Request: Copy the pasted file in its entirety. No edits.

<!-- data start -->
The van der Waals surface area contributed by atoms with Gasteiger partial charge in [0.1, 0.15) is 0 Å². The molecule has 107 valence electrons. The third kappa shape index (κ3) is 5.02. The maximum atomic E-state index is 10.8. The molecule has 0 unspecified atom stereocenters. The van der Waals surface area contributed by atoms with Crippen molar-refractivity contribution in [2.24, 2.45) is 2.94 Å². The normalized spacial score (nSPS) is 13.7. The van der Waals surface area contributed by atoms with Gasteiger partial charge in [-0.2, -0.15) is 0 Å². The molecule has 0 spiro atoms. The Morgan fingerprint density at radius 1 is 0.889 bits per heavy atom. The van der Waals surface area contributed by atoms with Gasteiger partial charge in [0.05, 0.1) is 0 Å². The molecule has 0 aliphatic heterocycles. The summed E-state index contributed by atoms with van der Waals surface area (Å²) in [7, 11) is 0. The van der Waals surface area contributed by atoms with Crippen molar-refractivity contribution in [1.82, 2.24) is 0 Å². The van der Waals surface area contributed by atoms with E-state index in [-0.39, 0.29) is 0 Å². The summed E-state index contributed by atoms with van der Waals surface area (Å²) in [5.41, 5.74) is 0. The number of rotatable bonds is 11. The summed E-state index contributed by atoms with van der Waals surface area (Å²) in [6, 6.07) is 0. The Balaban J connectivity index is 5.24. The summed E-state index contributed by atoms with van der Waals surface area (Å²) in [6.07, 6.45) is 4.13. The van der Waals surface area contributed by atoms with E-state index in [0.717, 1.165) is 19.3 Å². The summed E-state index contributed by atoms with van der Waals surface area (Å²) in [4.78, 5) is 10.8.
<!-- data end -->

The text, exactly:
The van der Waals surface area contributed by atoms with Gasteiger partial charge in [0.1, 0.15) is 0 Å². The molecule has 107 valence electrons. The third kappa shape index (κ3) is 5.02. The maximum atomic E-state index is 10.8. The molecule has 0 unspecified atom stereocenters. The van der Waals surface area contributed by atoms with Crippen molar-refractivity contribution in [2.24, 2.45) is 2.94 Å². The normalized spacial score (nSPS) is 13.7. The van der Waals surface area contributed by atoms with Gasteiger partial charge in [-0.2, -0.15) is 0 Å². The molecule has 0 spiro atoms. The Morgan fingerprint density at radius 1 is 0.889 bits per heavy atom. The van der Waals surface area contributed by atoms with Gasteiger partial charge in [0.05, 0.1) is 0 Å². The molecule has 0 aliphatic heterocycles. The summed E-state index contributed by atoms with van der Waals surface area (Å²) in [7, 11) is 0. The van der Waals surface area contributed by atoms with Crippen molar-refractivity contribution in [1.82, 2.24) is 0 Å². The van der Waals surface area contributed by atoms with E-state index in [-0.39, 0.29) is 0 Å². The summed E-state index contributed by atoms with van der Waals surface area (Å²) in [5.41, 5.74) is 0. The number of rotatable bonds is 11. The summed E-state index contributed by atoms with van der Waals surface area (Å²) in [6, 6.07) is 0. The Balaban J connectivity index is 5.24. The summed E-state index contributed by atoms with van der Waals surface area (Å²) in [6.07, 6.45) is 4.13. The van der Waals surface area contributed by atoms with E-state index in [0.717, 1.165) is 19.3 Å². The summed E-state index contributed by atoms with van der Waals surface area (Å²) in [4.78, 5) is 10.8.